Newsletter : 7fax0121.txt
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>JN Jan. 21, 1997, Vol. 5, Number 13
Israel Joins List of Developed Nations
In April, Israel will join the list of developed countries
published by the International Monetary Fund, the Bank of Israel
reported. The IMF reported that due to the rapid growth of the
Israeli economy and the rise in GDP, Israel will be included in the
list, which currently includes 23 countries. Joining Israel on the
expanded list for the first time will be Singapore, South Korea,
Hong Kong and Taiwan.
Prime Minister Responds to Arafat Speech
Prime Minister Benjamin Netanyahu said Monday that Israel will
not accept the establishment of a Palestinian state. He warned
that if the Palestinian Authority unilaterally proclaims statehood,
Israel's response would be "severe."
Concerning Yasir Arafat's speech in Hebron Sunday, the prime
minister said that it had positive as well as negative overtones.
"He knows that we will never allow Jerusalem to be divided again,"
Netanyahu said. However, he applauded Arafat's conciliatory words
to the Jewish residents of Hebron, and he suggested that they and
the Arab residents hold meetings that would help establish a
In response to Arafat's call for an independent Palestinian state,
Netanyahu told reporters, "Does he mean control of the airspace?
Of course not. Does he mean that a Palestinian entity would have
control over the water aquifers and determine whether Israel will
have water to live with? Of course not. Does he mean that a
Palestinian entity could make military pacts with Iraq or with
Iran? Of course not. We view Palestinian self-government as the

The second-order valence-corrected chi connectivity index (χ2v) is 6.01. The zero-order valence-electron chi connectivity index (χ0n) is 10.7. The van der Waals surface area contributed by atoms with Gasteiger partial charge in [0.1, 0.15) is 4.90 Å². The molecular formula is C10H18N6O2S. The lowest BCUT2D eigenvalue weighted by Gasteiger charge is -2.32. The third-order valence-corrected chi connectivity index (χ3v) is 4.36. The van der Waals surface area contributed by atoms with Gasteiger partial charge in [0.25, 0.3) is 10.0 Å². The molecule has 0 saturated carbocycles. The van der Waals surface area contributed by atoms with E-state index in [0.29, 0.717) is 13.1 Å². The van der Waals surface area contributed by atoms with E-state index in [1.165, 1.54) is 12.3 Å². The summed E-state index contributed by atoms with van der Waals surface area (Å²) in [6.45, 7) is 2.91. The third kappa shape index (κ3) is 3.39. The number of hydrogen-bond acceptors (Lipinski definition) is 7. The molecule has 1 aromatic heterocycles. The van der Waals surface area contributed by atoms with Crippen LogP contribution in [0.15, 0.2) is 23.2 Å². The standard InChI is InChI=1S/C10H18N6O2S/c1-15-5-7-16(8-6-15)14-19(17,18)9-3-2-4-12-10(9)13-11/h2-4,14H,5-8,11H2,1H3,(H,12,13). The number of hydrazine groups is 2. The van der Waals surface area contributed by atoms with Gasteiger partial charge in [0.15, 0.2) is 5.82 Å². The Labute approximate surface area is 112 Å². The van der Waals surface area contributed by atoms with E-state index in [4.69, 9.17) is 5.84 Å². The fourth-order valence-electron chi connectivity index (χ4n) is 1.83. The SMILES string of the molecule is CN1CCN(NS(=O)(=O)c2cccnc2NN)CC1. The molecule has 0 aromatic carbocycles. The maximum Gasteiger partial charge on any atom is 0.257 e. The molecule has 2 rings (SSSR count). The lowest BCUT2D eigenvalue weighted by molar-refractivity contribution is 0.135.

reasonable solution to the problem, but not to grant it those
sovereign powers that can endanger the existence of Israel."
Concerning the Golan Heights, Netanyahu denied having said to a
French newspaper that Israel will "not give up one inch in the
Golan." The prime minister clarified that everything is open for
negotiations with Syria. Netanyahu told a CNN reporter that he
hoped to resume peace talks with Syria, but he indicated Israel
would not change its stance on the disputed Golan Heights." We
view the Golan as a territory of critical importance to our
security," he said.
Joint Israeli-Palestinian Patrols in Hebron
A joint IDF and Palestinian police patrol began operating in
Hebron Monday, three days after most of the West Bank city was
given to the Palestinians. Palestinian Authority President Yasir
Arafat's security chief said he would try to make the city safe for
Jewish settlers. The joint patrols, part of the Hebron agreement,
are aimed at ensuring peace and security for both Arabs and
settlers in the city.
Arafat's security chief in the West Bank, Jibril Rajoub, said
Islamic leaders who met with Arafat told the Palestinian president
"they will respect the Palestinian Authority and its law
The leaders included moderates from the Islamic group Hamas but
it was unclear whether the they spoke for Hamas hard-liners.
Rajoub said he would make Hebron a safe place for all, including
Jewish settlers, as long as they do not try to provoke and attack
Palestinians. Many of the settlers have complained of harassment by
Jewish Hebron Settlers Vow to Remain
Jewish settlers in Hebron say "terror" has prevailed, but they
vowed to remain in the West Bank city.
"My feeling is that terror has got a victory over the state of
Israel," said Noam Arnon, spokesman for about 400 Jews who live
amid more than 100,000 Palestinians in Hebron.
Anat Cohen said the situation was bad but her faith was
keeping her in the holy town.
"The Jewish people went through the Holocaust...certainly we trust
In an area where Jewish settlers live, Israeli soldiers forced
Palestinian Girl Scouts to take a detour to avoid the Jewish
The 40 girls, between the ages of 7 and 10 and holding little
Palestinian flags, made it past two Israeli checkpoints before
soldiers intervened to head off a possible confrontation.
The soldiers pointed the girls toward the market, away from the
enclaves where armed Jews live.
In 1929, Arabs killed 67 Jews in Hebron, virtually ending the
Jewish presence in the town until the 1967 Middle East war.
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